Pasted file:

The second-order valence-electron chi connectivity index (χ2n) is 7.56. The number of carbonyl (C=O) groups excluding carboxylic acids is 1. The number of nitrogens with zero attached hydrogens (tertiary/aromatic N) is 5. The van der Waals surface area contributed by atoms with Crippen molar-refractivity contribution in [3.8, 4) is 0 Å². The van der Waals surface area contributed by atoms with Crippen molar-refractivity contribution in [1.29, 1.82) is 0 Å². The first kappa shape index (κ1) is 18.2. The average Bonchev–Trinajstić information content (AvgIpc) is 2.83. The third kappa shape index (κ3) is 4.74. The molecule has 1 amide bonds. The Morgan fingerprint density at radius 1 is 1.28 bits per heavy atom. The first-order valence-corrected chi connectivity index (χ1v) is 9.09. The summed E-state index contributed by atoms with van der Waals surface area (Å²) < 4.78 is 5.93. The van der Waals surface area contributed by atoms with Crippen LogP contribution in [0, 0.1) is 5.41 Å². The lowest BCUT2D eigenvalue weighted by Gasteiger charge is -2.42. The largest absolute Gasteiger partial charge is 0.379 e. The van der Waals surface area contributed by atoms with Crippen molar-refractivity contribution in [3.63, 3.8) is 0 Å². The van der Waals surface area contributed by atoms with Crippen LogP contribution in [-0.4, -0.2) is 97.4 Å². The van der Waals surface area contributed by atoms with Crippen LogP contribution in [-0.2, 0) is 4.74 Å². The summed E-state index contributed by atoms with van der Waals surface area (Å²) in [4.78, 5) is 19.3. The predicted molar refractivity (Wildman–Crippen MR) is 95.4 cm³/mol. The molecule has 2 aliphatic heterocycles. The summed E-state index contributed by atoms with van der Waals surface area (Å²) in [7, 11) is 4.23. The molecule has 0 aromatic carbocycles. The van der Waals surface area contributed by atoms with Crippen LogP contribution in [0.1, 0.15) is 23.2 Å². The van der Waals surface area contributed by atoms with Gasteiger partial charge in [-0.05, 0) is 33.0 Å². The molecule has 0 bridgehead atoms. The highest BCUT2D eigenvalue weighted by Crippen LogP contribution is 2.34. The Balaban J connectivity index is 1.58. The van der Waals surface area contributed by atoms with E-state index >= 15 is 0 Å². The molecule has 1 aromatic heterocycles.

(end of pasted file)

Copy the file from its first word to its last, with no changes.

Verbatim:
The second-order valence-electron chi connectivity index (χ2n) is 7.56. The number of carbonyl (C=O) groups excluding carboxylic acids is 1. The number of nitrogens with zero attached hydrogens (tertiary/aromatic N) is 5. The van der Waals surface area contributed by atoms with Crippen molar-refractivity contribution in [3.8, 4) is 0 Å². The van der Waals surface area contributed by atoms with Crippen molar-refractivity contribution in [1.29, 1.82) is 0 Å². The first kappa shape index (κ1) is 18.2. The average Bonchev–Trinajstić information content (AvgIpc) is 2.83. The third kappa shape index (κ3) is 4.74. The molecule has 1 amide bonds. The Morgan fingerprint density at radius 1 is 1.28 bits per heavy atom. The first-order valence-corrected chi connectivity index (χ1v) is 9.09. The summed E-state index contributed by atoms with van der Waals surface area (Å²) < 4.78 is 5.93. The van der Waals surface area contributed by atoms with Crippen LogP contribution in [0, 0.1) is 5.41 Å². The lowest BCUT2D eigenvalue weighted by Gasteiger charge is -2.42. The largest absolute Gasteiger partial charge is 0.379 e. The van der Waals surface area contributed by atoms with Crippen molar-refractivity contribution in [3.63, 3.8) is 0 Å². The van der Waals surface area contributed by atoms with Crippen LogP contribution in [-0.4, -0.2) is 97.4 Å². The van der Waals surface area contributed by atoms with Crippen LogP contribution in [-0.2, 0) is 4.74 Å². The summed E-state index contributed by atoms with van der Waals surface area (Å²) in [4.78, 5) is 19.3. The predicted molar refractivity (Wildman–Crippen MR) is 95.4 cm³/mol. The molecule has 2 aliphatic heterocycles. The summed E-state index contributed by atoms with van der Waals surface area (Å²) in [7, 11) is 4.23. The molecule has 0 aromatic carbocycles. The van der Waals surface area contributed by atoms with Crippen LogP contribution in [0.1, 0.15) is 23.2 Å². The van der Waals surface area contributed by atoms with Gasteiger partial charge in [-0.05, 0) is 33.0 Å². The molecule has 0 bridgehead atoms. The highest BCUT2D eigenvalue weighted by Crippen LogP contribution is 2.34. The Balaban J connectivity index is 1.58. The van der Waals surface area contributed by atoms with E-state index >= 15 is 0 Å². The molecule has 1 aromatic heterocycles.